LYNDAL CURTIS: Why should people trust you when you criticise the other side for doing something you’d do yourself?

RUDD: They tax heaps. Us? Only miners. Everyone else gets off.

ABBOTT: Gillard liked our taxes. We don’t like her carbon one.

HARTCHER: My question to you, Mr Rudd, but also interested in your thoughts, Mr Abbott, what programs will you cut and if you’re not going to cut any programs, what taxes will you increase?

RUDD: That’s unpopular! So go look up my previous comments…later.

ABBOTT: I’ll cut red tape. That always sounds good to people.

SPEERS: The question was actually what programs are you willing to cut, I don’t think we’ve heard any from either of you. Tony Abbott, you are willing to cut the School Kids’ Bonus still, aren’t you?

ABBOTT: In tough times you always take money from the children.

BENSON: A second airport, yes or no?

ABBOTT: We can’t keep waiting. I’ll tell you after I’m elected..

SPEERS:  Prime Minister, your response?

RUDD: I’ll answer in two ways. Neither which gives an answer.

CURTIS: Firstly to Tony Abbott and then to Kevin Rudd about aged care. What would a Coalition Government do? Mr Rudd, can you explain what the central changes are and whether there would be any more?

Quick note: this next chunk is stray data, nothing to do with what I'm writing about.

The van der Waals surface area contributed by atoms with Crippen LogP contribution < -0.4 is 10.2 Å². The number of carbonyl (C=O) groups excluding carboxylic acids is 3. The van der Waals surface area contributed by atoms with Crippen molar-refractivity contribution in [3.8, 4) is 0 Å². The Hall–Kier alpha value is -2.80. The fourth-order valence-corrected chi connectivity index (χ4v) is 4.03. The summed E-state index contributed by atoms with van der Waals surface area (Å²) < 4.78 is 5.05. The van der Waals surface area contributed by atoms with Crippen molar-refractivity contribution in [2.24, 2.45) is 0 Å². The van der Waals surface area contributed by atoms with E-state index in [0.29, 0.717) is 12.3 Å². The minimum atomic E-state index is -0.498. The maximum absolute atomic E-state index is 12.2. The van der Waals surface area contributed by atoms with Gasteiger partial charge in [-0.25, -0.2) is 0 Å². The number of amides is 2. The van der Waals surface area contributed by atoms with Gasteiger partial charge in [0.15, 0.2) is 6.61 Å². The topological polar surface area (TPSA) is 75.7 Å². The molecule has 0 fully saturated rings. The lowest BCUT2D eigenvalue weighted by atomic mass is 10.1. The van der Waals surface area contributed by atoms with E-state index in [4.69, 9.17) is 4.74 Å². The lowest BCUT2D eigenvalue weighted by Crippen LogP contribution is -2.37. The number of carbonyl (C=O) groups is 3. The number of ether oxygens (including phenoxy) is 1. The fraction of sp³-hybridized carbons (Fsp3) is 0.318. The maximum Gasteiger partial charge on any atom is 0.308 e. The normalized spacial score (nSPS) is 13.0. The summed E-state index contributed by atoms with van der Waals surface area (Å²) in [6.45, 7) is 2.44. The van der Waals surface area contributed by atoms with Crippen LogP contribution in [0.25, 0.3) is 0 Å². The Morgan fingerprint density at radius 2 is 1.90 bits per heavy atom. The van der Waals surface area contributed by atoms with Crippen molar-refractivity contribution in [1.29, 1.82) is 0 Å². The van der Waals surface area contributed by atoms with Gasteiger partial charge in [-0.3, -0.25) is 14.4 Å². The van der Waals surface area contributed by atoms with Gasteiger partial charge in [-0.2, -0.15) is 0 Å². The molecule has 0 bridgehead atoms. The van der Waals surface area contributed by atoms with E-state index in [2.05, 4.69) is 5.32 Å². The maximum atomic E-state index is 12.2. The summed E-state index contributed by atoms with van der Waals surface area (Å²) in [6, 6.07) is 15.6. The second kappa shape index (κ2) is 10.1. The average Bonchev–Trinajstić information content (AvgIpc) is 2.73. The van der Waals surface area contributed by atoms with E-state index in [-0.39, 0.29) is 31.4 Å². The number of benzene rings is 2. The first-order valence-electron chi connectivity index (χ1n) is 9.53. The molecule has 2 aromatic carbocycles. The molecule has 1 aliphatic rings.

ABBOTT: I have grandparents. I’m like everyone. Also again, red tape.

RUDD: Aged care is a vital issue. So whatever Tony said.

HARTCHER: You and the Government have both committed to cut carbon emission by a minimum of 5 per cent by 2020 and up to as much as 25 per cent, depending on international progress. Under global negotiations, Australia will have to decide next year on the next phase. Will you keep your commitment?

ABBOTT: My commitment to pointing out Mr Rudd’s carbon tax? Yes.

RUDD: Climate change is here now. So let’s talk about 2007.

BENSON: I’d like to keep you on the economy and this question is to you, Mr Rudd. You have said we’re in a transition to a new economy when your own Department and the industry say the old economy is still doing just fine thank you very much. What are we supposed to be transitioning into and where people can expect to get jobs from this new economy?

RUDD: Excellent question. I’ll define the word ‘transition’ instead. Next question.

ABBOTT: Well I’m transitioning from saying red tape to green tape.

SPEERS: Can I squeeze in one more and maybe a 30-second response from each of you on the question of same-sex marriage, will it be legislated, legalised in the next term of parliament? Tony Abbott just a quick response.